It is one of the ironies of the early 21st century that working life is often so devoid of life. Why this should be the case, when there is so much current investment in workplace design – and so much debate about it – is baffling to me.
However, there is an undeniable weight of evidence out there that suggests that things aren’t working as well as they should be; successive research studies around the world point to falling occupancy rates in office buildings and growing levels of dissatisfaction, disassociation, stress and sick leave among office workers.
How to cultivate alternative approaches capable of making the workplace a better environment for people – more dynamic, more engaging, more flexible and more inclusive – has become a Holy Grail for researchers. Not just for the usual office obsessives either. Faced with work environments that can be so flat, so uninspiring, so dead in spirit, managers of all stripes are looking for new people-centred ideas.
When I sat down to co-write a new book, Life of Work, with architectural designer Imogen Privett, we discovered something important staring us right in the face. The more we investigated alternative ideas drawn from such settings as academic libraries, theatre productions, air traffic control or temporary urban events, the more we became convinced that too much workplace design is fundamentally out of balance.
We came to a key way of thinking about the workplace as a combination of process and experience, what we do and how we feel. Much workplace design tends to focus on one at the expense of the other. Some offices, for example, support working processes and practices efficiently but fail to create a positive, welcoming experience; others generate a great ambience or look visually arresting but are incoherent in terms of enabling work process.
We’ve all been in “lean” workplaces that are efficient but completely soulless – they are all about process. Equally, who can forget those workplaces with a fun, funky ambience (all swings and artificial turf) in which the noise and distractions make it virtually impossible to get any real work done – they are all about experience.
However these two aspects, what we do and how we feel, need to mirror each other if we are to create a more effective, supportive and productive workplace. Most workplaces tend to veer towards process. Extensive studies of ergonomics and environmental conditions have given us a pretty good understanding of the basic physical requirements that are most conducive to work. Many of these are enforced by rigorous design standards.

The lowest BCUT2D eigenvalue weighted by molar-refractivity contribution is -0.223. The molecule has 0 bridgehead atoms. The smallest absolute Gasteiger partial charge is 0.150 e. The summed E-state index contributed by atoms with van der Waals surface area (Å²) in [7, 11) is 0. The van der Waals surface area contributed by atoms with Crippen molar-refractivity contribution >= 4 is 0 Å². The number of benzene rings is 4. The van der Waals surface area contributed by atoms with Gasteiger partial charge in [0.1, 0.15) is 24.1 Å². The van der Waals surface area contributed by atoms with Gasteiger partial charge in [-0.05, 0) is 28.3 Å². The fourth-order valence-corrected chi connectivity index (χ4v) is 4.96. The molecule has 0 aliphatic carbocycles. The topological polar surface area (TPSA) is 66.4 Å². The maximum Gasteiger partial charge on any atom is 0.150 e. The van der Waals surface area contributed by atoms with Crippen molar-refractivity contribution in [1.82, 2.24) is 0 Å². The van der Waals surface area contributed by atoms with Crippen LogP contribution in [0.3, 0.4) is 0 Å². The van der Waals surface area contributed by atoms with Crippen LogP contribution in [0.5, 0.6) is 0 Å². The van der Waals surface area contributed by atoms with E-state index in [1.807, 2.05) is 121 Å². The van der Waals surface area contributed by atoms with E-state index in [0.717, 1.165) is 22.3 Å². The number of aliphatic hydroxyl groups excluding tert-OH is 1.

Although the primary function of the workplace is to provide a functional space that supports people in performing their jobs, it is not merely a passive backdrop for work. We spend a significant portion of our lives at work, and the level of interaction between people and the office environment demands more than just an adherence to health and safety, time and motion. There is an emotional and psychological dimension too.
The recognition that work is a combination of process and experience, each with needs that must be met, requires new models for designing our workplaces and evaluating how they perform. Are we up to the challenge? Of course we are. We just need to think about a new type of balance between process and experience.
Only thinking about the effects of the design of the environment when it actively demotivates people is not a helpful state of affairs, but it is often the current one. That needs to change.
Jeremy Myerson is the co-author with Imogen Privett of Life of Work: What Office Design Can Learn from the World Around Us (Black Dog Publishing). He co-founded the Helen Hamlyn Centre for Design at the Royal College of Art in 1999, where he was also professor of design from 2008-2015, and is currently setting up the WORKTECH Academy at Unwired
Compared with environments such as libraries, theatres and the urban realm, too much workplace design is fundamentally out of balance, prioritising either experience or practicality at the expense of our emotional needs